Labor Notes is now accepting applications Assistant Editor and Staff Writer/Organizer positions. We are looking for people with experience in or around the labor movement. A commitment to rank-and-file unionism is a must.
Job duties for the Assistant Editor include helping Editor with every facet of magazine production, viagra sale store including soliciting stories, working with authors, text editing and proof-reading. The Assistant Editor will also have organizing and administrative responsibilities as part of various Labor Notes programs, such as local troublemakers’ schools. The ideal candidate will have experience in or around the labor movement, as well as experience editing a print publication. Past experience with project management, promotion, and/or fundraising also valuable. Bilingual Spanish/English is a plus.
Job duties for the staff writer include writing articles for our monthly magazine, following a number of “beats” (specific unions, industries, or topics), along with a number of administrative responsibilities. In addition to regular office hours, there are conferences, weekend schools, speaking trips, demonstrations, and other events to attend and
sometimes organize. The ideal candidate will have several of the following skills or experiences: conference organizing, project management, promotion, fundraising, administration, editing, international labor work or contacts, Spanish fluency, or public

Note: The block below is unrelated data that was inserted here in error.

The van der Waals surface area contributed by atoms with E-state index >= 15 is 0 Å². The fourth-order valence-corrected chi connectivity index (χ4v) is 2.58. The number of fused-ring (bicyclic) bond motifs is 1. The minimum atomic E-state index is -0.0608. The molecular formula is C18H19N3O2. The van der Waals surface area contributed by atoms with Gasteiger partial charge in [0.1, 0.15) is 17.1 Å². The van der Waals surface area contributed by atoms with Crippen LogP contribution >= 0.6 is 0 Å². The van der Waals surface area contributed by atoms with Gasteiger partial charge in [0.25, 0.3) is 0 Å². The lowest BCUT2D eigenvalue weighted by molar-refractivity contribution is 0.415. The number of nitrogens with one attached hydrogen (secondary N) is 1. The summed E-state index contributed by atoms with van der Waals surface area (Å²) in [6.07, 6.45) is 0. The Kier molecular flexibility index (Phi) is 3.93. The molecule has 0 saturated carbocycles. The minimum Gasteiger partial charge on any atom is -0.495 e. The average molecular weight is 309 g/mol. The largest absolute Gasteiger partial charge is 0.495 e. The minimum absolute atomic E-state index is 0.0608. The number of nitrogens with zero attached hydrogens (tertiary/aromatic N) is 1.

speaking. Computer literacy and writing skills are required from all applicants.
The salary for both positions is $25,000 to $29,000, depending on experience. Labor Notes offers a generous benefits package. Women and people of color are encouraged to apply.
To apply for either position, please send a resume and cover letter to Mark Brenner at Labor Notes, 104 Montgomery St, New York, NY 11225-2008. You can fax applications to 718-287-3287 or email them to firstname.lastname@example.org.
For more information, call 718-284-4144 or go to http://labornotes.org/jobs.
Labor Notes Editor
“I prefer to rise with the ranks, and not from the ranks.” –Eugene Debs